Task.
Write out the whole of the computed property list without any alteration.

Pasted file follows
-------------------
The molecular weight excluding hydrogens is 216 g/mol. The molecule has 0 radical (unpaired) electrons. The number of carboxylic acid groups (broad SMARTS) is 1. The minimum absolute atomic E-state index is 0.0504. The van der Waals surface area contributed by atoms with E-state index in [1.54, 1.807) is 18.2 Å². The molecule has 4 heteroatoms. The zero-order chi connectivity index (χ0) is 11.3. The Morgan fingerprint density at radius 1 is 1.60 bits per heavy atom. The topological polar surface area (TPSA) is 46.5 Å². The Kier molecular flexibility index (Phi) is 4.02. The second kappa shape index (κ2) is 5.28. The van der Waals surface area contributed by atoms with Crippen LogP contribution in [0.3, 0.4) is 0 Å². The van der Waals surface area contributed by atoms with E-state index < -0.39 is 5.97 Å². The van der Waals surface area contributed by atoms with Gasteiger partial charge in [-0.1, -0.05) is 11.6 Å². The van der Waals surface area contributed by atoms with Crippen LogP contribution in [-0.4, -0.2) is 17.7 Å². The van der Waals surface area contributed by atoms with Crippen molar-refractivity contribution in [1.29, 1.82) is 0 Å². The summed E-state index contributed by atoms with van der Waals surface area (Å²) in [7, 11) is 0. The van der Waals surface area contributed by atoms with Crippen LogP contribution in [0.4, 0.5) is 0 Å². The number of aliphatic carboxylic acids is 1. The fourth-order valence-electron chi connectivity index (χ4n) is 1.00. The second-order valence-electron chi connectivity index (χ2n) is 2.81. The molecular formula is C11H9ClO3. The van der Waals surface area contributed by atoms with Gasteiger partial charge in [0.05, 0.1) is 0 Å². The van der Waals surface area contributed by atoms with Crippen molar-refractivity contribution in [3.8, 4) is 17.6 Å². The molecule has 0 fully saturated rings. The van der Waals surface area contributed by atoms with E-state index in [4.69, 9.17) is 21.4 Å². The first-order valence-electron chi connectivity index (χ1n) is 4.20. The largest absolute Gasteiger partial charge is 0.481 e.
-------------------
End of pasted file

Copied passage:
The molecular weight excluding hydrogens is 216 g/mol. The molecule has 0 radical (unpaired) electrons. The number of carboxylic acid groups (broad SMARTS) is 1. The minimum absolute atomic E-state index is 0.0504. The van der Waals surface area contributed by atoms with E-state index in [1.54, 1.807) is 18.2 Å². The molecule has 4 heteroatoms. The zero-order chi connectivity index (χ0) is 11.3. The Morgan fingerprint density at radius 1 is 1.60 bits per heavy atom. The topological polar surface area (TPSA) is 46.5 Å². The Kier molecular flexibility index (Phi) is 4.02. The second kappa shape index (κ2) is 5.28. The van der Waals surface area contributed by atoms with Crippen LogP contribution in [0.3, 0.4) is 0 Å². The van der Waals surface area contributed by atoms with E-state index < -0.39 is 5.97 Å². The van der Waals surface area contributed by atoms with Gasteiger partial charge in [-0.1, -0.05) is 11.6 Å². The van der Waals surface area contributed by atoms with Crippen LogP contribution in [-0.4, -0.2) is 17.7 Å². The van der Waals surface area contributed by atoms with Crippen molar-refractivity contribution in [1.29, 1.82) is 0 Å². The summed E-state index contributed by atoms with van der Waals surface area (Å²) in [7, 11) is 0. The van der Waals surface area contributed by atoms with Crippen LogP contribution in [0.4, 0.5) is 0 Å². The number of aliphatic carboxylic acids is 1. The fourth-order valence-electron chi connectivity index (χ4n) is 1.00. The second-order valence-electron chi connectivity index (χ2n) is 2.81. The molecular formula is C11H9ClO3. The van der Waals surface area contributed by atoms with Gasteiger partial charge in [0.05, 0.1) is 0 Å². The van der Waals surface area contributed by atoms with Crippen molar-refractivity contribution in [3.8, 4) is 17.6 Å². The molecule has 0 fully saturated rings. The van der Waals surface area contributed by atoms with E-state index in [4.69, 9.17) is 21.4 Å². The first-order valence-electron chi connectivity index (χ1n) is 4.20. The largest absolute Gasteiger partial charge is 0.481 e.